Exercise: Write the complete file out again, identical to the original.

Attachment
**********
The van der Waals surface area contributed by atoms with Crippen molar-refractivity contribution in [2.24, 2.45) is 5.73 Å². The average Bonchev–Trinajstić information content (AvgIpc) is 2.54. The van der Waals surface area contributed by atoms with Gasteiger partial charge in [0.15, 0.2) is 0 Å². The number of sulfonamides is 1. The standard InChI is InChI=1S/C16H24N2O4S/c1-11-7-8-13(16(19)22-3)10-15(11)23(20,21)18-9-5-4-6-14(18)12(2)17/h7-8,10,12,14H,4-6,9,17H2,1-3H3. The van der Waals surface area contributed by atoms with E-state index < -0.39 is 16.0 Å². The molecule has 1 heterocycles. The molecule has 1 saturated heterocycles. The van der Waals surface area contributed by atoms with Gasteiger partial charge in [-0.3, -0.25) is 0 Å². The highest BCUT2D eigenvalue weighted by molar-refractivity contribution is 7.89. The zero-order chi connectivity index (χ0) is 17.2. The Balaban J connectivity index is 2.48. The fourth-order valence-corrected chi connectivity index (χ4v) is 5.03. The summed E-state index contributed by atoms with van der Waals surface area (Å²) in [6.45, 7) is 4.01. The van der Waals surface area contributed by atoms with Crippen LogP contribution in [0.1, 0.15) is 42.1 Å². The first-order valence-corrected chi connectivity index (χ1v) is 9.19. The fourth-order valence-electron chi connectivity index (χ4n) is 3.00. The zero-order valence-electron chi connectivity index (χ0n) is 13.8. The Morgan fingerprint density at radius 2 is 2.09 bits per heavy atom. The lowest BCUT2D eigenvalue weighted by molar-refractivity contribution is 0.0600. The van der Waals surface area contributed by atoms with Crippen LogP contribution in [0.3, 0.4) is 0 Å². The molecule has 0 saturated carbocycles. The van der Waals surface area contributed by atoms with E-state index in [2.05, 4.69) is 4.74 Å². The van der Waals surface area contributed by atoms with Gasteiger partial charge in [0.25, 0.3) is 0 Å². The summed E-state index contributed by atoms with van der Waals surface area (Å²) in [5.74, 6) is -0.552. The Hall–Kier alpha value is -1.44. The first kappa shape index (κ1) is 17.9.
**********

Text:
The van der Waals surface area contributed by atoms with Crippen molar-refractivity contribution in [2.24, 2.45) is 5.73 Å². The average Bonchev–Trinajstić information content (AvgIpc) is 2.54. The van der Waals surface area contributed by atoms with Gasteiger partial charge in [0.15, 0.2) is 0 Å². The number of sulfonamides is 1. The standard InChI is InChI=1S/C16H24N2O4S/c1-11-7-8-13(16(19)22-3)10-15(11)23(20,21)18-9-5-4-6-14(18)12(2)17/h7-8,10,12,14H,4-6,9,17H2,1-3H3. The van der Waals surface area contributed by atoms with E-state index < -0.39 is 16.0 Å². The molecule has 1 heterocycles. The molecule has 1 saturated heterocycles. The van der Waals surface area contributed by atoms with Gasteiger partial charge in [-0.3, -0.25) is 0 Å². The highest BCUT2D eigenvalue weighted by molar-refractivity contribution is 7.89. The zero-order chi connectivity index (χ0) is 17.2. The Balaban J connectivity index is 2.48. The fourth-order valence-corrected chi connectivity index (χ4v) is 5.03. The summed E-state index contributed by atoms with van der Waals surface area (Å²) in [6.45, 7) is 4.01. The van der Waals surface area contributed by atoms with Crippen LogP contribution in [0.1, 0.15) is 42.1 Å². The first-order valence-corrected chi connectivity index (χ1v) is 9.19. The fourth-order valence-electron chi connectivity index (χ4n) is 3.00. The zero-order valence-electron chi connectivity index (χ0n) is 13.8. The Morgan fingerprint density at radius 2 is 2.09 bits per heavy atom. The lowest BCUT2D eigenvalue weighted by molar-refractivity contribution is 0.0600. The van der Waals surface area contributed by atoms with Crippen LogP contribution in [0.3, 0.4) is 0 Å². The molecule has 0 saturated carbocycles. The van der Waals surface area contributed by atoms with E-state index in [2.05, 4.69) is 4.74 Å². The van der Waals surface area contributed by atoms with Gasteiger partial charge in [0.25, 0.3) is 0 Å². The summed E-state index contributed by atoms with van der Waals surface area (Å²) in [5.74, 6) is -0.552. The Hall–Kier alpha value is -1.44. The first kappa shape index (κ1) is 17.9.